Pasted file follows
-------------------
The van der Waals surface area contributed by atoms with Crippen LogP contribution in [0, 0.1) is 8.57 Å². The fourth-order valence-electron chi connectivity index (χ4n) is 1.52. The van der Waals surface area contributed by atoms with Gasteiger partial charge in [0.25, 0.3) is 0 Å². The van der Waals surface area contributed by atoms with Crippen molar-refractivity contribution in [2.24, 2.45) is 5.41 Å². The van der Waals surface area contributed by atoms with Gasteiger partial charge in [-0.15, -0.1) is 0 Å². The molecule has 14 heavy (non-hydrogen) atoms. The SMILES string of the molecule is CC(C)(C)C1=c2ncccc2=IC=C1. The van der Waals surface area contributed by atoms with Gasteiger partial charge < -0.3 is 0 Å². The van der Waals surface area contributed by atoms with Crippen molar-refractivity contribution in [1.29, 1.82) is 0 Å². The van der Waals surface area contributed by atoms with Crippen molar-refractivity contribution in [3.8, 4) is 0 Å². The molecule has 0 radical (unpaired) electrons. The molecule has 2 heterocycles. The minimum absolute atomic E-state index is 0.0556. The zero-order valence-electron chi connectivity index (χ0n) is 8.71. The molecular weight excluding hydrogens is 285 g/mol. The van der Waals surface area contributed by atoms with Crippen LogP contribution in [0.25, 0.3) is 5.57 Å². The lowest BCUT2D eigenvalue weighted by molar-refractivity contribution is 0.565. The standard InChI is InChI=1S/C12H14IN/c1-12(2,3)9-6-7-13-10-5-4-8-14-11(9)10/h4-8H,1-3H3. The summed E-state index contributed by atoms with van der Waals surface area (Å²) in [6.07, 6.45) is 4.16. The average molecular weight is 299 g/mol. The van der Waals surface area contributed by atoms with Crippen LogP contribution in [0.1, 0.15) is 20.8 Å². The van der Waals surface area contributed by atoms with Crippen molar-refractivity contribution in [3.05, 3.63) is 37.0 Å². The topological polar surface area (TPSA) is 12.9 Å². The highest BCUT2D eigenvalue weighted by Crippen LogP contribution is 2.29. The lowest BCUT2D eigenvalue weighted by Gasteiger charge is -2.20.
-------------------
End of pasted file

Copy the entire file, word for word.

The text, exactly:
The van der Waals surface area contributed by atoms with Crippen LogP contribution in [0, 0.1) is 8.57 Å². The fourth-order valence-electron chi connectivity index (χ4n) is 1.52. The van der Waals surface area contributed by atoms with Gasteiger partial charge in [0.25, 0.3) is 0 Å². The van der Waals surface area contributed by atoms with Crippen molar-refractivity contribution in [2.24, 2.45) is 5.41 Å². The van der Waals surface area contributed by atoms with Gasteiger partial charge in [-0.15, -0.1) is 0 Å². The molecule has 14 heavy (non-hydrogen) atoms. The SMILES string of the molecule is CC(C)(C)C1=c2ncccc2=IC=C1. The van der Waals surface area contributed by atoms with Gasteiger partial charge < -0.3 is 0 Å². The van der Waals surface area contributed by atoms with Crippen molar-refractivity contribution in [1.29, 1.82) is 0 Å². The van der Waals surface area contributed by atoms with Crippen molar-refractivity contribution in [3.8, 4) is 0 Å². The molecule has 0 radical (unpaired) electrons. The molecule has 2 heterocycles. The minimum absolute atomic E-state index is 0.0556. The zero-order valence-electron chi connectivity index (χ0n) is 8.71. The molecular weight excluding hydrogens is 285 g/mol. The van der Waals surface area contributed by atoms with Crippen LogP contribution in [0.25, 0.3) is 5.57 Å². The lowest BCUT2D eigenvalue weighted by molar-refractivity contribution is 0.565. The standard InChI is InChI=1S/C12H14IN/c1-12(2,3)9-6-7-13-10-5-4-8-14-11(9)10/h4-8H,1-3H3. The summed E-state index contributed by atoms with van der Waals surface area (Å²) in [6.07, 6.45) is 4.16. The average molecular weight is 299 g/mol. The van der Waals surface area contributed by atoms with Crippen LogP contribution in [0.1, 0.15) is 20.8 Å². The van der Waals surface area contributed by atoms with Crippen molar-refractivity contribution in [3.05, 3.63) is 37.0 Å². The topological polar surface area (TPSA) is 12.9 Å². The highest BCUT2D eigenvalue weighted by Crippen LogP contribution is 2.29. The lowest BCUT2D eigenvalue weighted by Gasteiger charge is -2.20.